According to a recent survey, Americans spend 5 hours on their phone or other mobile device. And, although some people try to reduce the amount of time they are anchored to their devices, plenty of people spend even more than five hours a day on their phone, tablet, or laptop. While this number might be disturbing, the peripheral effects of being constantly engaged with a piece of technology are far more worrisome.
So exactly how is technology impacting our health? One of the most common problems arising from the overuse of technology is known as “tech neck.” This refers to the neck pain people get from constantly looking down at their phone and other devices. This pain can extend out towards the shoulders and down to the upper back.Think about it the next time you type out a text and you’ll see exactly how phones contribute to neck pain.
Phones aren’t the only thing to blame. People sit laptops on their laps to work and play games or read books on tablets. Even your desktop computer can contribute to tech neck if it isn’t in an optimal position. This means that people working on a computer all day are especially susceptible. So, putting down the phone isn’t necessarily a solution.
Another pain you may feel due to technology is sometimes called the “cyber slouch.” This comes from the hunched over position people often find themselves when they are on mobile devices. This position creates pressure and pain in the lower back, which can expand to the mid-back and gluteal muscles. Those with existing back issues can put themselves in even more pain. Paying attention to posture can help reduce pain from cyber slouch.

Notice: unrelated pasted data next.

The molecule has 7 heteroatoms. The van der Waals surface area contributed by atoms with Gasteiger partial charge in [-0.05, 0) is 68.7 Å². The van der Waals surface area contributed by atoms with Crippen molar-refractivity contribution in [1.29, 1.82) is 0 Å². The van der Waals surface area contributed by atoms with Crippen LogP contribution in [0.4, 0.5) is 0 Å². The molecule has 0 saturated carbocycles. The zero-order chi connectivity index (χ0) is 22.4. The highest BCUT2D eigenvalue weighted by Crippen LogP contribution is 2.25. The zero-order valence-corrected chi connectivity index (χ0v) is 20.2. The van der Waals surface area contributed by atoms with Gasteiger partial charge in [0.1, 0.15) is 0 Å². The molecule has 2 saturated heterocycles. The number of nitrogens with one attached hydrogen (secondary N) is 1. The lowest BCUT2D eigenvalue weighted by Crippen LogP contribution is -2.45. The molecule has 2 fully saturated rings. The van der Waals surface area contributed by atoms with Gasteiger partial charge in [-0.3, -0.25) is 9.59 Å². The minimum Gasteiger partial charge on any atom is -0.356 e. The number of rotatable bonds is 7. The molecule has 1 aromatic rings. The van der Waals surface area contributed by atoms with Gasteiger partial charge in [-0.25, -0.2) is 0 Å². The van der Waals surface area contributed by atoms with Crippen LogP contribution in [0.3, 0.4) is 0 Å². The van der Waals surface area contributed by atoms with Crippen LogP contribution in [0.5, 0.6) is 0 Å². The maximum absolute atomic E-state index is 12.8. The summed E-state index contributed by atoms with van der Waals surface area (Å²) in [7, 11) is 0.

Some people end up with repetitive stress injuries of the wrist and thumb. This used to only be something gamers had to worry about due to long hours holding game controllers. In fact, it’s often still called “gamer’s thumb!” Today, however, this problem has grown to include people who text often and can even occur with mouse use. While inflammation and stiffness are common symptoms, pain and even arthritis can occur.
You can keep tech neck and cyber slouch-related pain at bay by lifting devices up to eye level. This allows you to use the device without constantly looking downward. This position also makes you less likely to slouch. When using a laptop, use a lap pillow that elevates your keyboard and screen. For your desktop, make sure your screen is at eye level and that you can type with your elbows at their natural level. If needed, use wrist pads to keep your hands, keyboards, and mouse at the same level.
If you’re suffering with nagging pain in your neck, shoulders, and back, you should consider seeking help. These issues may start as a small annoyance but they can lead to chronic pain. Give us a call to schedule a consultation – (417) 413-5900.